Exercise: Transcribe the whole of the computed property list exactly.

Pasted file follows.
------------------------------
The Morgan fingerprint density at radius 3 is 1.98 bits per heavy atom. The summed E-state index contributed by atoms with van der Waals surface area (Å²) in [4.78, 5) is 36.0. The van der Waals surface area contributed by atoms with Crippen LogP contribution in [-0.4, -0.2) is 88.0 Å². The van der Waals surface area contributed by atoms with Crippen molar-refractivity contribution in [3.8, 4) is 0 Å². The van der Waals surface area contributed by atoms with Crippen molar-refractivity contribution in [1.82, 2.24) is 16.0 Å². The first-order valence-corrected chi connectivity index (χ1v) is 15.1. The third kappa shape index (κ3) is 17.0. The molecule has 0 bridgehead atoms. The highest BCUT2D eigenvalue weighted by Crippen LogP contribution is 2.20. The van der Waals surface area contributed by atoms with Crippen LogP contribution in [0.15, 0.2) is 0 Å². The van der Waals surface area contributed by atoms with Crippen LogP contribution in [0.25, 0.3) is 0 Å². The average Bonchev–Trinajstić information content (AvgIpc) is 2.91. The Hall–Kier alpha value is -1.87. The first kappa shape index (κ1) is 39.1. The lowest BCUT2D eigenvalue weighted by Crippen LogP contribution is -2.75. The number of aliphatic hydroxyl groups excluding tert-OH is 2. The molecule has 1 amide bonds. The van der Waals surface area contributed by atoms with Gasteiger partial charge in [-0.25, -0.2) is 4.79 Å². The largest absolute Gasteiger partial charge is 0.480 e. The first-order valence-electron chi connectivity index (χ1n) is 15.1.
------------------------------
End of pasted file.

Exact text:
The Morgan fingerprint density at radius 3 is 1.98 bits per heavy atom. The summed E-state index contributed by atoms with van der Waals surface area (Å²) in [4.78, 5) is 36.0. The van der Waals surface area contributed by atoms with Crippen LogP contribution in [-0.4, -0.2) is 88.0 Å². The van der Waals surface area contributed by atoms with Crippen molar-refractivity contribution in [3.8, 4) is 0 Å². The van der Waals surface area contributed by atoms with Crippen molar-refractivity contribution in [1.82, 2.24) is 16.0 Å². The first-order valence-corrected chi connectivity index (χ1v) is 15.1. The third kappa shape index (κ3) is 17.0. The molecule has 0 bridgehead atoms. The highest BCUT2D eigenvalue weighted by Crippen LogP contribution is 2.20. The van der Waals surface area contributed by atoms with Crippen LogP contribution in [0.15, 0.2) is 0 Å². The van der Waals surface area contributed by atoms with Crippen LogP contribution in [0.25, 0.3) is 0 Å². The average Bonchev–Trinajstić information content (AvgIpc) is 2.91. The Hall–Kier alpha value is -1.87. The first kappa shape index (κ1) is 39.1. The lowest BCUT2D eigenvalue weighted by Crippen LogP contribution is -2.75. The number of aliphatic hydroxyl groups excluding tert-OH is 2. The molecule has 1 amide bonds. The van der Waals surface area contributed by atoms with Gasteiger partial charge in [-0.25, -0.2) is 4.79 Å². The largest absolute Gasteiger partial charge is 0.480 e. The first-order valence-electron chi connectivity index (χ1n) is 15.1.